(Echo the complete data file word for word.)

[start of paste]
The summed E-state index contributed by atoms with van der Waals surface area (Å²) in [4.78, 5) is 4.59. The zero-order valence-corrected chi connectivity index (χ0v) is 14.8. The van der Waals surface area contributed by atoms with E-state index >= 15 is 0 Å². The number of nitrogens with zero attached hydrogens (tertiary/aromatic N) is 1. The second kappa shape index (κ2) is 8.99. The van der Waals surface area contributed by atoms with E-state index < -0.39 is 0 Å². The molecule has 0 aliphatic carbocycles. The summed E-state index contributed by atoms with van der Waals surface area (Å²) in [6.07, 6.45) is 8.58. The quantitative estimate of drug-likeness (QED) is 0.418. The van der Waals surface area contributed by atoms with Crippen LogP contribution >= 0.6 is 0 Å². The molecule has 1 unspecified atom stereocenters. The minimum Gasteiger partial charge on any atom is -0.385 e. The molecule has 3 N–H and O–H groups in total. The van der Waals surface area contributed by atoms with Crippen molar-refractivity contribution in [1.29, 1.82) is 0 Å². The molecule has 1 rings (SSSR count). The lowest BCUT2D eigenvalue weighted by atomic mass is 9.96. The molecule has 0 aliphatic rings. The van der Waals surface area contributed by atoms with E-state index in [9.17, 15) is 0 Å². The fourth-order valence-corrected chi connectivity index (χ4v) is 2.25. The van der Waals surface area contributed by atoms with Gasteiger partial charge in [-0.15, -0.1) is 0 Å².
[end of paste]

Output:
The summed E-state index contributed by atoms with van der Waals surface area (Å²) in [4.78, 5) is 4.59. The zero-order valence-corrected chi connectivity index (χ0v) is 14.8. The van der Waals surface area contributed by atoms with E-state index >= 15 is 0 Å². The number of nitrogens with zero attached hydrogens (tertiary/aromatic N) is 1. The second kappa shape index (κ2) is 8.99. The van der Waals surface area contributed by atoms with E-state index < -0.39 is 0 Å². The molecule has 0 aliphatic carbocycles. The summed E-state index contributed by atoms with van der Waals surface area (Å²) in [6.07, 6.45) is 8.58. The quantitative estimate of drug-likeness (QED) is 0.418. The van der Waals surface area contributed by atoms with Crippen LogP contribution >= 0.6 is 0 Å². The molecule has 1 unspecified atom stereocenters. The minimum Gasteiger partial charge on any atom is -0.385 e. The molecule has 3 N–H and O–H groups in total. The van der Waals surface area contributed by atoms with Crippen molar-refractivity contribution in [1.29, 1.82) is 0 Å². The molecule has 1 rings (SSSR count). The lowest BCUT2D eigenvalue weighted by atomic mass is 9.96. The molecule has 0 aliphatic rings. The van der Waals surface area contributed by atoms with E-state index in [9.17, 15) is 0 Å². The fourth-order valence-corrected chi connectivity index (χ4v) is 2.25. The van der Waals surface area contributed by atoms with Gasteiger partial charge in [-0.15, -0.1) is 0 Å².